There's been quite a bit of coverage over the last 24 hours of some Republican lawmakers, most notably Sen. Lindsey Graham (R-S.C.), saying publicly they're prepared to blow off Grover Norquist's anti-tax "pledge" as part of a larger deal. Before the political world gets too excited, though, it's worth paying attention to the fine print.
A pair of congressional Republicans reiterated their willingness Sunday to violate an anti-tax pledge in order to strike a deal on the "fiscal cliff," echoing Sen. Saxby Chambliss, the Georgia Republican who suggested last week that the oath may be outdated.Sen. Lindsey O. Graham (R-S.C.) said he was prepared to set aside Grover Norquist's Taxpayer Protection Pledge if Democrats will make an effort to reform entitlements, and Rep. Peter T. King (R-N.Y.) suggested the pledge may be out of step in the present economy.
Yes, all of a sudden, Norquist's pledge is losing friends fast. Sen. Saxby Chambliss (R-Ga.) said last week, "I care more about my country than I do about a 20-year-old pledge," and the political establishment swooned when Graham proclaimed yesterday, "I will violate the pledge, long story short, for the good of the country, only if Democrats will do entitlement reform."
To be sure, Norquist's waning influence is a positive development, as is the larger shift in the debate -- Washington is no longer arguing whether to include more revenue in a debt-reduction deal, but how to include more revenue.
But to characterize Graham's position as some kind of major concession is a mistake. Indeed, while the South Carolinian's position is ever-so-slightly more constructive than some House Republicans', the closer one looks at his approach, the less reasonable it appears.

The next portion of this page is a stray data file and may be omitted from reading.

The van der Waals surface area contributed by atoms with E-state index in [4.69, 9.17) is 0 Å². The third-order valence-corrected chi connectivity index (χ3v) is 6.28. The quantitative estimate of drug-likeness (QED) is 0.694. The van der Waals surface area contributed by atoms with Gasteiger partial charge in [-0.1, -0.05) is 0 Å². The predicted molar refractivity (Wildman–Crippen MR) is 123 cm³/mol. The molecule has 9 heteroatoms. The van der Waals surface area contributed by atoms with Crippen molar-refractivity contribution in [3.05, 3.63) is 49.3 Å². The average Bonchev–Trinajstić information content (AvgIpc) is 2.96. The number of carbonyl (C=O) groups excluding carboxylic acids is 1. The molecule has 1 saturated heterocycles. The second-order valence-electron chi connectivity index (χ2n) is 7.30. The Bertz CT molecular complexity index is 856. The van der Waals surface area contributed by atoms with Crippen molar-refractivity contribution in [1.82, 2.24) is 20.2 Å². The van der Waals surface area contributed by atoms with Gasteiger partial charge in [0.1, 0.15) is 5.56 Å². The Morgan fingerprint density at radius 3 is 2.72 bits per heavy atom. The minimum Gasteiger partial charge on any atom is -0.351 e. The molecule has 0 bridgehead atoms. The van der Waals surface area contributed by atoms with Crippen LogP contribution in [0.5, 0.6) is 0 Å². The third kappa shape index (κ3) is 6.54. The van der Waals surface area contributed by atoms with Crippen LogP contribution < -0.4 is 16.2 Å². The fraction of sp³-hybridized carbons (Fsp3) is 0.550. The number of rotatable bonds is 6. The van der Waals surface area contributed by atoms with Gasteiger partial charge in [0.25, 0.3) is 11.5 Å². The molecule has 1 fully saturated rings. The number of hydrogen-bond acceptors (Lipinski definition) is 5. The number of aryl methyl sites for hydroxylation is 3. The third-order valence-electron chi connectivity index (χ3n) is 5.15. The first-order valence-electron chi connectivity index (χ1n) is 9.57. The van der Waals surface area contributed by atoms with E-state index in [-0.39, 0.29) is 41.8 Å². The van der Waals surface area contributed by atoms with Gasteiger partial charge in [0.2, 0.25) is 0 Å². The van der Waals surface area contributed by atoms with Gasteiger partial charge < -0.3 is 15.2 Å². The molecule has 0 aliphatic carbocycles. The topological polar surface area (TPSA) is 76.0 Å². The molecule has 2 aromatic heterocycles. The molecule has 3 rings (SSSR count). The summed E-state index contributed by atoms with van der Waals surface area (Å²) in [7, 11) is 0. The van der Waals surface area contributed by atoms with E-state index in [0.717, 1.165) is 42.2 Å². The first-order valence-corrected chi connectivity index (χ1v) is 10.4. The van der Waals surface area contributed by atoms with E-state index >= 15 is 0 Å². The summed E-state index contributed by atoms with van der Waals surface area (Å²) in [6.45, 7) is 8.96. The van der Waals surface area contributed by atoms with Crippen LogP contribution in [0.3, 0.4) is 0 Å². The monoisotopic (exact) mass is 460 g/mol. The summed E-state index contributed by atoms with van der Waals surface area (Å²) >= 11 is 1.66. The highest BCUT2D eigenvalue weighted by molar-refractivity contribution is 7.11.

What he's proposing is Republicans to get what they want on both sides of the budget ledger.
Let's unwrap this a bit. On the one hand, Graham is willing to accept new revenue. Through slightly higher tax rates on millionaires and billionaires? Absolutely not -- Graham specifically proclaimed, "I will not raise tax rates to do it."
So what will the Republican senator tolerate? Mitt Romney's plan. Here's what Graham offered yesterday:
"When you're $16 trillion in debt, the only pledge we should be making to each other is to avoid becoming Greece, and Republicans should put revenue on the table. We're this far in debt. We don't generate enough revenue. Capping deductions will help generate revenue. Raising tax rates will hurt job creation. So I agree with Grover, we shouldn't raise rates, but I think Grover is wrong when it comes to we can't cap deductions."
In other words, Graham -- being singled out for praise today for being so "reasonable" -- would demand that Bush-era tax rates be left in place for everyone, including the very wealthy, but he'd consider a cap on deductions. As a practical matter, his "concession" is being open to adopting Romney's revenue proposal.
In exchange, Graham expects Democrats to reward Republicans with "structural reforms" to support programs like Medicare, Medicaid, and Social Security. What kind of "reforms" are they seeking? We don't know -- no one in the Republican Party has been specific about the kind of entitlement cuts they expect to get in a bipartisan deal.
Stepping back, consider the general framework of the proposal we heard yesterday: on the one hand, Republicans would get the tax rates they want. On the other hand, Republicans would also get the entitlement changes they want.
And because Grover Norquist doesn't like it, this is considered the reasonable GOP offer.
Democrats, after a very successful election cycle, are being asked to accept a deal in which Dems concede on tax rates, concede on entitlements, and accept the reward of Romney's revenue plan? This is what passes for bipartisan compromise in late 2012?